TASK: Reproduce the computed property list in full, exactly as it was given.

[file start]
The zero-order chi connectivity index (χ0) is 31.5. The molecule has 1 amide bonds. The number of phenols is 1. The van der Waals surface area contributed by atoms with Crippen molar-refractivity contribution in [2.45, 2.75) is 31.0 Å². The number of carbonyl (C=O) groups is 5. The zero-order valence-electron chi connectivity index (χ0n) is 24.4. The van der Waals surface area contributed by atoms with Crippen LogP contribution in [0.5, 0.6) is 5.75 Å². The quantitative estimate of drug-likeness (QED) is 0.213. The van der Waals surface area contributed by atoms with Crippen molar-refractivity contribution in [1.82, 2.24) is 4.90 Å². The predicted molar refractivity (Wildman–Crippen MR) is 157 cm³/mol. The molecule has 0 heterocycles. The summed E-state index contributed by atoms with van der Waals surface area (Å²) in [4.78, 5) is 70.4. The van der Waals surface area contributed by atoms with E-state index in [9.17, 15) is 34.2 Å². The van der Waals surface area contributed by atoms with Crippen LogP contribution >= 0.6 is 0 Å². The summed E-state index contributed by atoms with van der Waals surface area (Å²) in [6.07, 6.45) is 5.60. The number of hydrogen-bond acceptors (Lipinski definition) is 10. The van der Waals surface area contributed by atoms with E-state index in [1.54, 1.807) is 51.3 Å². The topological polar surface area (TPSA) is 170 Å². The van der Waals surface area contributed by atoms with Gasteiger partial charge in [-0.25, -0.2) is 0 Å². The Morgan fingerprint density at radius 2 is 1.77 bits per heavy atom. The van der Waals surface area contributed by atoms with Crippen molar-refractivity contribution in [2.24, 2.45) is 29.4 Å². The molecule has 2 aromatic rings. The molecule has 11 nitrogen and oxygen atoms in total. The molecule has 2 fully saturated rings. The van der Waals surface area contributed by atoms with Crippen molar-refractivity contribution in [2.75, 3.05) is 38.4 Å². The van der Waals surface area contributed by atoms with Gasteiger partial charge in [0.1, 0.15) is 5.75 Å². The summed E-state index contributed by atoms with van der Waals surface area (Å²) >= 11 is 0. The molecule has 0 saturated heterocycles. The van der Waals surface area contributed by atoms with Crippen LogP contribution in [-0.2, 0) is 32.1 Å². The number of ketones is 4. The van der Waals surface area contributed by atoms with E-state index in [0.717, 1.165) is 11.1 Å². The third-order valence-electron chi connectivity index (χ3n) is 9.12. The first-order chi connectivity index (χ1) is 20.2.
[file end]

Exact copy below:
The zero-order chi connectivity index (χ0) is 31.5. The molecule has 1 amide bonds. The number of phenols is 1. The van der Waals surface area contributed by atoms with Crippen molar-refractivity contribution in [2.45, 2.75) is 31.0 Å². The number of carbonyl (C=O) groups is 5. The zero-order valence-electron chi connectivity index (χ0n) is 24.4. The van der Waals surface area contributed by atoms with Crippen LogP contribution in [0.5, 0.6) is 5.75 Å². The quantitative estimate of drug-likeness (QED) is 0.213. The van der Waals surface area contributed by atoms with Crippen molar-refractivity contribution in [1.82, 2.24) is 4.90 Å². The predicted molar refractivity (Wildman–Crippen MR) is 157 cm³/mol. The molecule has 0 heterocycles. The summed E-state index contributed by atoms with van der Waals surface area (Å²) in [4.78, 5) is 70.4. The van der Waals surface area contributed by atoms with E-state index in [9.17, 15) is 34.2 Å². The van der Waals surface area contributed by atoms with Crippen LogP contribution >= 0.6 is 0 Å². The summed E-state index contributed by atoms with van der Waals surface area (Å²) in [6.07, 6.45) is 5.60. The number of hydrogen-bond acceptors (Lipinski definition) is 10. The van der Waals surface area contributed by atoms with E-state index in [1.54, 1.807) is 51.3 Å². The topological polar surface area (TPSA) is 170 Å². The van der Waals surface area contributed by atoms with Gasteiger partial charge in [-0.25, -0.2) is 0 Å². The Morgan fingerprint density at radius 2 is 1.77 bits per heavy atom. The van der Waals surface area contributed by atoms with Crippen molar-refractivity contribution in [2.24, 2.45) is 29.4 Å². The molecule has 2 aromatic rings. The molecule has 11 nitrogen and oxygen atoms in total. The molecule has 2 fully saturated rings. The van der Waals surface area contributed by atoms with Crippen molar-refractivity contribution in [2.75, 3.05) is 38.4 Å². The van der Waals surface area contributed by atoms with Gasteiger partial charge in [0.1, 0.15) is 5.75 Å². The summed E-state index contributed by atoms with van der Waals surface area (Å²) >= 11 is 0. The molecule has 0 saturated heterocycles. The van der Waals surface area contributed by atoms with Crippen LogP contribution in [-0.2, 0) is 32.1 Å². The number of ketones is 4. The van der Waals surface area contributed by atoms with E-state index in [0.717, 1.165) is 11.1 Å². The third-order valence-electron chi connectivity index (χ3n) is 9.12. The first-order chi connectivity index (χ1) is 20.2.